Last month, Texas health officials announced the state's first locally-contracted Zika case after a woman living in the Brownsville area, at the southernmost tip of the state, tested positive for the virus. Then, last week, officials with the Texas Department of State Health Services announced four more homegrown Zika cases, saying those additional patients who tested positive for Zika lived in "very close proximity to the first case."
It was enough for federal health officials on Wednesday to issue a travel advisory, telling pregnant women to avoid the Brownsville area if they can. In a statement Wednesday, the U.S. Centers for Disease Control and Prevention said that while there's no sign of "widespread, sustained" Zika outbreak in deep South Texas, the region's climate is conducive to a mosquito-borne spread and that "the risk of continued local spread cannot be ruled out."
"With the new information that there has been local spread of Zika for at least several weeks, we conclude that pregnant women should avoid the Brownsville area – and make every effort to prevent mosquito bites if they live or work there,” said CDC Director Tom Frieden in a prepared statement. “Together with Texas officials we are working to protect pregnant women from the potentially devastating effects of this virus.”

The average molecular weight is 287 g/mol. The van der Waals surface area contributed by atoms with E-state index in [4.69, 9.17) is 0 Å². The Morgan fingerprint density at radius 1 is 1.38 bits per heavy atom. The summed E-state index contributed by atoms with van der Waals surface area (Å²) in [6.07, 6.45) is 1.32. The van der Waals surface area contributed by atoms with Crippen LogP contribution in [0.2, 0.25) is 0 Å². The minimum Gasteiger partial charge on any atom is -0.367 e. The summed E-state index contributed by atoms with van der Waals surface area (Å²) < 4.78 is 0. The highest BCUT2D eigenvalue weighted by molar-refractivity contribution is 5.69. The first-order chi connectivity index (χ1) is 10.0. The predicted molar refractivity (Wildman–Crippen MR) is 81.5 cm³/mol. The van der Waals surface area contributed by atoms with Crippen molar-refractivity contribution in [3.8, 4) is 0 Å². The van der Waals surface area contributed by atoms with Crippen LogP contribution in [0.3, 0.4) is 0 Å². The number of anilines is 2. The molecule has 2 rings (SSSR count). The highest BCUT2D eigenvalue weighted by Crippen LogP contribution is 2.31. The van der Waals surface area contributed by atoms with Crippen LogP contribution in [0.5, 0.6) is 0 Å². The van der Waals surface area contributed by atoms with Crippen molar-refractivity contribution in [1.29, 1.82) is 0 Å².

Scientists have linked Zika in pregnant women to children born with microcephaly, a condition where an infant is born with an unusually small head that doesn't grow and leads to stunted brain development. This summer, Houston-area health officials blamed the death of an infant there on Zika-related complications; the child's mother, who was from El Salvador, had become infected in Central America and arrived in Harris County during her second trimester. Later in the summer, state health officials reported Texas' first ever case of inter-state Zika transmission when an El Paso resident came down with the virus after a visit to Miami, where officials have battled local transmission of the virus for many months.
Luckily, according to state health officials, none of the people who contracted Zika around Brownsville were pregnant. You can see the CDC's full advisory here